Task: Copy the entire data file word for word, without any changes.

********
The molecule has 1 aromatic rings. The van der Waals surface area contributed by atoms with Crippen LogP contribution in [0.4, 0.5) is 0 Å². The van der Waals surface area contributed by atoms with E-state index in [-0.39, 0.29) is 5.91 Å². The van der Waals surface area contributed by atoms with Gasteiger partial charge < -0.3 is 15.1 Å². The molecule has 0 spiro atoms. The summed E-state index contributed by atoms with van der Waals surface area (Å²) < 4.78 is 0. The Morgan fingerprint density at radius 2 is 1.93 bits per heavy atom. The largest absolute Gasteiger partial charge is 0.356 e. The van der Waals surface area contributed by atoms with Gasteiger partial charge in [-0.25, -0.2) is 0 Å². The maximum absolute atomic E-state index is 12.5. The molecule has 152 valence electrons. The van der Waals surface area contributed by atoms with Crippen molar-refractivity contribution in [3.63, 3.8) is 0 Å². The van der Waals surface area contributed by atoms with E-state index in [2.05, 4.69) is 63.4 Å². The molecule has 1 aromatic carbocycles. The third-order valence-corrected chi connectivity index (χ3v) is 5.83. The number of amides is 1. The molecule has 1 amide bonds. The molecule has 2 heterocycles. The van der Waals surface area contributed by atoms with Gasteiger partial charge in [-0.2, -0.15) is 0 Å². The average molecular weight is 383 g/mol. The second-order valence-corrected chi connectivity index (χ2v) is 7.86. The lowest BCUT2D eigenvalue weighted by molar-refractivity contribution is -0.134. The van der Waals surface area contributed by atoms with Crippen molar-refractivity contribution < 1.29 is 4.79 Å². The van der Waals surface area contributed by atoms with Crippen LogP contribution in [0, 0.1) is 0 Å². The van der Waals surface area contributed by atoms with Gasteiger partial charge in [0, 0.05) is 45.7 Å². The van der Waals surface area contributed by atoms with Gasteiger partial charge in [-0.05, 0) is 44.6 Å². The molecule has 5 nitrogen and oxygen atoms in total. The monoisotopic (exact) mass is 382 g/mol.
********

The molecule has 1 aromatic rings. The van der Waals surface area contributed by atoms with Crippen LogP contribution in [0.4, 0.5) is 0 Å². The van der Waals surface area contributed by atoms with E-state index in [-0.39, 0.29) is 5.91 Å². The van der Waals surface area contributed by atoms with Gasteiger partial charge < -0.3 is 15.1 Å². The molecule has 0 spiro atoms. The summed E-state index contributed by atoms with van der Waals surface area (Å²) < 4.78 is 0. The Morgan fingerprint density at radius 2 is 1.93 bits per heavy atom. The largest absolute Gasteiger partial charge is 0.356 e. The van der Waals surface area contributed by atoms with Gasteiger partial charge in [-0.25, -0.2) is 0 Å². The maximum absolute atomic E-state index is 12.5. The molecule has 152 valence electrons. The van der Waals surface area contributed by atoms with Crippen molar-refractivity contribution in [3.63, 3.8) is 0 Å². The van der Waals surface area contributed by atoms with E-state index in [2.05, 4.69) is 63.4 Å². The molecule has 1 aromatic carbocycles. The third-order valence-corrected chi connectivity index (χ3v) is 5.83. The number of amides is 1. The molecule has 1 amide bonds. The molecule has 2 heterocycles. The van der Waals surface area contributed by atoms with Gasteiger partial charge in [-0.2, -0.15) is 0 Å². The average molecular weight is 383 g/mol. The second-order valence-corrected chi connectivity index (χ2v) is 7.86. The lowest BCUT2D eigenvalue weighted by molar-refractivity contribution is -0.134. The van der Waals surface area contributed by atoms with Crippen molar-refractivity contribution < 1.29 is 4.79 Å². The van der Waals surface area contributed by atoms with Crippen LogP contribution in [0, 0.1) is 0 Å². The van der Waals surface area contributed by atoms with Gasteiger partial charge in [0, 0.05) is 45.7 Å². The van der Waals surface area contributed by atoms with Gasteiger partial charge in [-0.05, 0) is 44.6 Å². The molecule has 5 nitrogen and oxygen atoms in total. The monoisotopic (exact) mass is 382 g/mol.